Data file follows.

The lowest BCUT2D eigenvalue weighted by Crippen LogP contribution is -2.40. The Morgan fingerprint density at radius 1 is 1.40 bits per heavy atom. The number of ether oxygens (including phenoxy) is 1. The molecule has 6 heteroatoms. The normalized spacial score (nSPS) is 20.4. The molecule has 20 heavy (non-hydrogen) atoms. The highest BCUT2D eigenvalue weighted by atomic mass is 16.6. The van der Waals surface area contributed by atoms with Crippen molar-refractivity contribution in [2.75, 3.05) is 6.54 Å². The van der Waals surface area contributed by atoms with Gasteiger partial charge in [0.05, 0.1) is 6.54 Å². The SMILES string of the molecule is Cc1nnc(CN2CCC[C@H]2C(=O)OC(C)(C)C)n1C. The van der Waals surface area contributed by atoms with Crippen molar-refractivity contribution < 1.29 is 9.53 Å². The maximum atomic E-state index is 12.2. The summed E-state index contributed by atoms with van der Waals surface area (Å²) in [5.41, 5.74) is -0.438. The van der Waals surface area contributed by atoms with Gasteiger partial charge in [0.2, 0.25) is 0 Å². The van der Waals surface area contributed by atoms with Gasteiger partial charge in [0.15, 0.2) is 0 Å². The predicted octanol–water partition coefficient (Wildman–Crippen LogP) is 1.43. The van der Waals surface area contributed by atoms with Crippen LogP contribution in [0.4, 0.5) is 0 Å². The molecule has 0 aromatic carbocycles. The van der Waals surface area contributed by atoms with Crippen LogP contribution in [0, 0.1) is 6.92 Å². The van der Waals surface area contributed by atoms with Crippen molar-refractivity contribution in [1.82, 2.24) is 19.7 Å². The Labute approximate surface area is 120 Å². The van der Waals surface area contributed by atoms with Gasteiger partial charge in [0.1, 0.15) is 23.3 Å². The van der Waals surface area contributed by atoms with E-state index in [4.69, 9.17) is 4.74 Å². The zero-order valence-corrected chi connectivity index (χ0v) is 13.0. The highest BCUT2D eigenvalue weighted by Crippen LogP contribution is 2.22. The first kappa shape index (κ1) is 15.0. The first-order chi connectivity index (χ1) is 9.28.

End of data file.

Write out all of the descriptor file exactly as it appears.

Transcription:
The lowest BCUT2D eigenvalue weighted by Crippen LogP contribution is -2.40. The Morgan fingerprint density at radius 1 is 1.40 bits per heavy atom. The number of ether oxygens (including phenoxy) is 1. The molecule has 6 heteroatoms. The normalized spacial score (nSPS) is 20.4. The molecule has 20 heavy (non-hydrogen) atoms. The highest BCUT2D eigenvalue weighted by atomic mass is 16.6. The van der Waals surface area contributed by atoms with Crippen molar-refractivity contribution in [2.75, 3.05) is 6.54 Å². The van der Waals surface area contributed by atoms with Gasteiger partial charge in [0.05, 0.1) is 6.54 Å². The SMILES string of the molecule is Cc1nnc(CN2CCC[C@H]2C(=O)OC(C)(C)C)n1C. The van der Waals surface area contributed by atoms with Crippen molar-refractivity contribution < 1.29 is 9.53 Å². The maximum atomic E-state index is 12.2. The summed E-state index contributed by atoms with van der Waals surface area (Å²) in [5.41, 5.74) is -0.438. The van der Waals surface area contributed by atoms with Gasteiger partial charge in [0.2, 0.25) is 0 Å². The van der Waals surface area contributed by atoms with Gasteiger partial charge in [0.15, 0.2) is 0 Å². The predicted octanol–water partition coefficient (Wildman–Crippen LogP) is 1.43. The van der Waals surface area contributed by atoms with Crippen LogP contribution in [0.4, 0.5) is 0 Å². The molecule has 0 aromatic carbocycles. The van der Waals surface area contributed by atoms with Crippen LogP contribution in [0, 0.1) is 6.92 Å². The van der Waals surface area contributed by atoms with Crippen molar-refractivity contribution in [1.82, 2.24) is 19.7 Å². The Labute approximate surface area is 120 Å². The van der Waals surface area contributed by atoms with Gasteiger partial charge in [0.1, 0.15) is 23.3 Å². The van der Waals surface area contributed by atoms with E-state index in [4.69, 9.17) is 4.74 Å². The zero-order valence-corrected chi connectivity index (χ0v) is 13.0. The highest BCUT2D eigenvalue weighted by Crippen LogP contribution is 2.22. The first kappa shape index (κ1) is 15.0. The first-order chi connectivity index (χ1) is 9.28.